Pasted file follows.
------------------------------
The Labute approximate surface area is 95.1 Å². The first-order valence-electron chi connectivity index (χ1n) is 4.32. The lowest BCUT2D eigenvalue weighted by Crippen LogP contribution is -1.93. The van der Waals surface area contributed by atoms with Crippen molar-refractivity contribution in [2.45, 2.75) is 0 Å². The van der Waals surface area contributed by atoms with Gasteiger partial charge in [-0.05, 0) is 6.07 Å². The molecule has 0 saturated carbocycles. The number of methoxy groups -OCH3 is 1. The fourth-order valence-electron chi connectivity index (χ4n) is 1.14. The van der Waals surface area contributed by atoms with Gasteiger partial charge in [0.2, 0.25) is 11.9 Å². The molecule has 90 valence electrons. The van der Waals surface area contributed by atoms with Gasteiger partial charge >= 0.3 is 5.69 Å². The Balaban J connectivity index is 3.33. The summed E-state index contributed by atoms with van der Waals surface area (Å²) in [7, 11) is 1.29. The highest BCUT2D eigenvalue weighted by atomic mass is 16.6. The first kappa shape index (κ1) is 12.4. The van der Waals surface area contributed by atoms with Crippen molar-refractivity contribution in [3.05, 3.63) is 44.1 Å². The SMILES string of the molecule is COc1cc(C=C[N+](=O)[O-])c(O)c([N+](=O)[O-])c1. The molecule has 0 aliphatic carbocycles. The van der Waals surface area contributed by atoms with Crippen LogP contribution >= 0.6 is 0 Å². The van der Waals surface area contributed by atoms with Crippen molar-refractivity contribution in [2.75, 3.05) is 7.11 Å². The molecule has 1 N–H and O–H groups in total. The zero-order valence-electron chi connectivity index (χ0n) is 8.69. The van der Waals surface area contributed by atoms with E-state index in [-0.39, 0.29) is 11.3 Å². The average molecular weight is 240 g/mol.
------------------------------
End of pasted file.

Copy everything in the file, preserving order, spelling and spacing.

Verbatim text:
The Labute approximate surface area is 95.1 Å². The first-order valence-electron chi connectivity index (χ1n) is 4.32. The lowest BCUT2D eigenvalue weighted by Crippen LogP contribution is -1.93. The van der Waals surface area contributed by atoms with Crippen molar-refractivity contribution in [2.45, 2.75) is 0 Å². The van der Waals surface area contributed by atoms with Gasteiger partial charge in [-0.05, 0) is 6.07 Å². The molecule has 0 saturated carbocycles. The number of methoxy groups -OCH3 is 1. The fourth-order valence-electron chi connectivity index (χ4n) is 1.14. The van der Waals surface area contributed by atoms with Gasteiger partial charge in [0.2, 0.25) is 11.9 Å². The molecule has 90 valence electrons. The van der Waals surface area contributed by atoms with Gasteiger partial charge >= 0.3 is 5.69 Å². The Balaban J connectivity index is 3.33. The summed E-state index contributed by atoms with van der Waals surface area (Å²) in [7, 11) is 1.29. The highest BCUT2D eigenvalue weighted by atomic mass is 16.6. The first kappa shape index (κ1) is 12.4. The van der Waals surface area contributed by atoms with Crippen molar-refractivity contribution in [3.05, 3.63) is 44.1 Å². The SMILES string of the molecule is COc1cc(C=C[N+](=O)[O-])c(O)c([N+](=O)[O-])c1. The molecule has 0 aliphatic carbocycles. The van der Waals surface area contributed by atoms with Crippen LogP contribution >= 0.6 is 0 Å². The van der Waals surface area contributed by atoms with Crippen molar-refractivity contribution in [2.75, 3.05) is 7.11 Å². The molecule has 1 N–H and O–H groups in total. The zero-order valence-electron chi connectivity index (χ0n) is 8.69. The van der Waals surface area contributed by atoms with E-state index in [-0.39, 0.29) is 11.3 Å². The average molecular weight is 240 g/mol.